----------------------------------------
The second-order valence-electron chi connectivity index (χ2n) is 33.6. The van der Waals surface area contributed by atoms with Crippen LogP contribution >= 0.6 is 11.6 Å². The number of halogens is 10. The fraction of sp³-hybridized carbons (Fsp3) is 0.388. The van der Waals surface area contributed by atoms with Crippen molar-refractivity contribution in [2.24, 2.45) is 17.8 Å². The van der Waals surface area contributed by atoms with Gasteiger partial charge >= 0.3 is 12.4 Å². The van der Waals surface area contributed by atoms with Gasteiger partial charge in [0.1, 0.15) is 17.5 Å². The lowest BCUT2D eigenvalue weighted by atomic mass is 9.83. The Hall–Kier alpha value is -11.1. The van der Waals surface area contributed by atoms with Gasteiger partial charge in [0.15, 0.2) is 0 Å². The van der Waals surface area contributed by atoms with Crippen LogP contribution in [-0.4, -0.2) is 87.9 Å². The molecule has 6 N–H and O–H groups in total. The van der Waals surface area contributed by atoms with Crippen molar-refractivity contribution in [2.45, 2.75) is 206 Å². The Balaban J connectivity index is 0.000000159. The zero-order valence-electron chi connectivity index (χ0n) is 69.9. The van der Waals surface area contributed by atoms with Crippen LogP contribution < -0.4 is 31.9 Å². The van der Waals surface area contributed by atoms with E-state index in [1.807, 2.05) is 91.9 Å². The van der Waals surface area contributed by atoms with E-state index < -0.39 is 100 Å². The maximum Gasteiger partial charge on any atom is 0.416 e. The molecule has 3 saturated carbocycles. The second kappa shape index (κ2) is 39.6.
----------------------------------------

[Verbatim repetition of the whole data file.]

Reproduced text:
The second-order valence-electron chi connectivity index (χ2n) is 33.6. The van der Waals surface area contributed by atoms with Crippen LogP contribution >= 0.6 is 11.6 Å². The number of halogens is 10. The fraction of sp³-hybridized carbons (Fsp3) is 0.388. The van der Waals surface area contributed by atoms with Crippen molar-refractivity contribution in [2.24, 2.45) is 17.8 Å². The van der Waals surface area contributed by atoms with Gasteiger partial charge >= 0.3 is 12.4 Å². The van der Waals surface area contributed by atoms with Gasteiger partial charge in [0.1, 0.15) is 17.5 Å². The lowest BCUT2D eigenvalue weighted by atomic mass is 9.83. The Hall–Kier alpha value is -11.1. The van der Waals surface area contributed by atoms with Gasteiger partial charge in [0.15, 0.2) is 0 Å². The van der Waals surface area contributed by atoms with Crippen LogP contribution in [-0.4, -0.2) is 87.9 Å². The molecule has 6 N–H and O–H groups in total. The van der Waals surface area contributed by atoms with Crippen molar-refractivity contribution in [2.45, 2.75) is 206 Å². The Balaban J connectivity index is 0.000000159. The zero-order valence-electron chi connectivity index (χ0n) is 69.9. The van der Waals surface area contributed by atoms with Crippen LogP contribution < -0.4 is 31.9 Å². The van der Waals surface area contributed by atoms with E-state index in [1.807, 2.05) is 91.9 Å². The van der Waals surface area contributed by atoms with E-state index < -0.39 is 100 Å². The maximum Gasteiger partial charge on any atom is 0.416 e. The molecule has 3 saturated carbocycles. The second kappa shape index (κ2) is 39.6.